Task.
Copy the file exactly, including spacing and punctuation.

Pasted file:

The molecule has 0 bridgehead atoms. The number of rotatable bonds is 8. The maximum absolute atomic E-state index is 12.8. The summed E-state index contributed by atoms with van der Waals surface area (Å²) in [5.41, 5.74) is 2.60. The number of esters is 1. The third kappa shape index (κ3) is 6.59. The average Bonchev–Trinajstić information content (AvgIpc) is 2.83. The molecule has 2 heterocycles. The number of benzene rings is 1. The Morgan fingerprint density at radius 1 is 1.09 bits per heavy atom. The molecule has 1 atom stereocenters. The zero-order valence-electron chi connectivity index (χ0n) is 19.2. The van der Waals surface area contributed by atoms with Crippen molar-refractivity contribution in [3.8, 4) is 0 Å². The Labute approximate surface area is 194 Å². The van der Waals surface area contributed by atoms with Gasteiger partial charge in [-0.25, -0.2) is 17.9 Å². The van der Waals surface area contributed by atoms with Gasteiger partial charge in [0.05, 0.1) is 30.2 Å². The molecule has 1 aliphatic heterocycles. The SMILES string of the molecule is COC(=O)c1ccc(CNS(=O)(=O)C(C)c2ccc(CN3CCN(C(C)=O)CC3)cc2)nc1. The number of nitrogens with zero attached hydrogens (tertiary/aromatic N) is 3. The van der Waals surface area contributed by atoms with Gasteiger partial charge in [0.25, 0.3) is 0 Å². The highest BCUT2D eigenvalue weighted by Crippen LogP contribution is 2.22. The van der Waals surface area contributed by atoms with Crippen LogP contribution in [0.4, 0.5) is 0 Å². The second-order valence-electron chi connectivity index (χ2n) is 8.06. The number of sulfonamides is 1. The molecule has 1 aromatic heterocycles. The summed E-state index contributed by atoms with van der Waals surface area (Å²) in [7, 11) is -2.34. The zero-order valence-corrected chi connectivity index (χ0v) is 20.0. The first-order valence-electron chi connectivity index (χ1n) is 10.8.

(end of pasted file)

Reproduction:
The molecule has 0 bridgehead atoms. The number of rotatable bonds is 8. The maximum absolute atomic E-state index is 12.8. The summed E-state index contributed by atoms with van der Waals surface area (Å²) in [5.41, 5.74) is 2.60. The number of esters is 1. The third kappa shape index (κ3) is 6.59. The average Bonchev–Trinajstić information content (AvgIpc) is 2.83. The molecule has 2 heterocycles. The number of benzene rings is 1. The Morgan fingerprint density at radius 1 is 1.09 bits per heavy atom. The molecule has 1 atom stereocenters. The zero-order valence-electron chi connectivity index (χ0n) is 19.2. The van der Waals surface area contributed by atoms with Crippen molar-refractivity contribution in [3.8, 4) is 0 Å². The Labute approximate surface area is 194 Å². The van der Waals surface area contributed by atoms with Gasteiger partial charge in [-0.25, -0.2) is 17.9 Å². The van der Waals surface area contributed by atoms with Gasteiger partial charge in [0.05, 0.1) is 30.2 Å². The molecule has 1 aliphatic heterocycles. The SMILES string of the molecule is COC(=O)c1ccc(CNS(=O)(=O)C(C)c2ccc(CN3CCN(C(C)=O)CC3)cc2)nc1. The number of nitrogens with zero attached hydrogens (tertiary/aromatic N) is 3. The van der Waals surface area contributed by atoms with Gasteiger partial charge in [0.25, 0.3) is 0 Å². The highest BCUT2D eigenvalue weighted by Crippen LogP contribution is 2.22. The van der Waals surface area contributed by atoms with Crippen LogP contribution in [0.4, 0.5) is 0 Å². The second-order valence-electron chi connectivity index (χ2n) is 8.06. The number of sulfonamides is 1. The molecule has 1 aromatic heterocycles. The summed E-state index contributed by atoms with van der Waals surface area (Å²) in [7, 11) is -2.34. The zero-order valence-corrected chi connectivity index (χ0v) is 20.0. The first-order valence-electron chi connectivity index (χ1n) is 10.8.